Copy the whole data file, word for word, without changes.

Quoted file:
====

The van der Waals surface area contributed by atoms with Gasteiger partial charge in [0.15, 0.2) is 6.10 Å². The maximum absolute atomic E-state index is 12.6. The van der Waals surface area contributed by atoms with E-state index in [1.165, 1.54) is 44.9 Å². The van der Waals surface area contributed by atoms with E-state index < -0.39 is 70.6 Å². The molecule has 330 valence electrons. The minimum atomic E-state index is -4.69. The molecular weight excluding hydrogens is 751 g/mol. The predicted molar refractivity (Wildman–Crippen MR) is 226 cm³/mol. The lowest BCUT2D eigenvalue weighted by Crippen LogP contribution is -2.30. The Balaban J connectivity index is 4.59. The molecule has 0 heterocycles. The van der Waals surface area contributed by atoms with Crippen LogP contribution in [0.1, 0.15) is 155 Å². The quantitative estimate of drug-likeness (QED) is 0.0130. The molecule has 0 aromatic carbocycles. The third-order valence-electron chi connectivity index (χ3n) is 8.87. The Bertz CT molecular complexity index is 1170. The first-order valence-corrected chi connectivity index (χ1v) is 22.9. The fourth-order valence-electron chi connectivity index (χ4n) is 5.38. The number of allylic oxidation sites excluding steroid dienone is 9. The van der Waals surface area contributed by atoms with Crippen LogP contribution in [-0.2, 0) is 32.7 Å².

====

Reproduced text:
The van der Waals surface area contributed by atoms with Gasteiger partial charge in [0.15, 0.2) is 6.10 Å². The maximum absolute atomic E-state index is 12.6. The van der Waals surface area contributed by atoms with E-state index in [1.165, 1.54) is 44.9 Å². The van der Waals surface area contributed by atoms with E-state index < -0.39 is 70.6 Å². The molecule has 330 valence electrons. The minimum atomic E-state index is -4.69. The molecular weight excluding hydrogens is 751 g/mol. The predicted molar refractivity (Wildman–Crippen MR) is 226 cm³/mol. The lowest BCUT2D eigenvalue weighted by Crippen LogP contribution is -2.30. The Balaban J connectivity index is 4.59. The molecule has 0 heterocycles. The van der Waals surface area contributed by atoms with Crippen LogP contribution in [0.1, 0.15) is 155 Å². The quantitative estimate of drug-likeness (QED) is 0.0130. The molecule has 0 aromatic carbocycles. The third-order valence-electron chi connectivity index (χ3n) is 8.87. The Bertz CT molecular complexity index is 1170. The first-order valence-corrected chi connectivity index (χ1v) is 22.9. The fourth-order valence-electron chi connectivity index (χ4n) is 5.38. The number of allylic oxidation sites excluding steroid dienone is 9. The van der Waals surface area contributed by atoms with Crippen LogP contribution in [-0.2, 0) is 32.7 Å².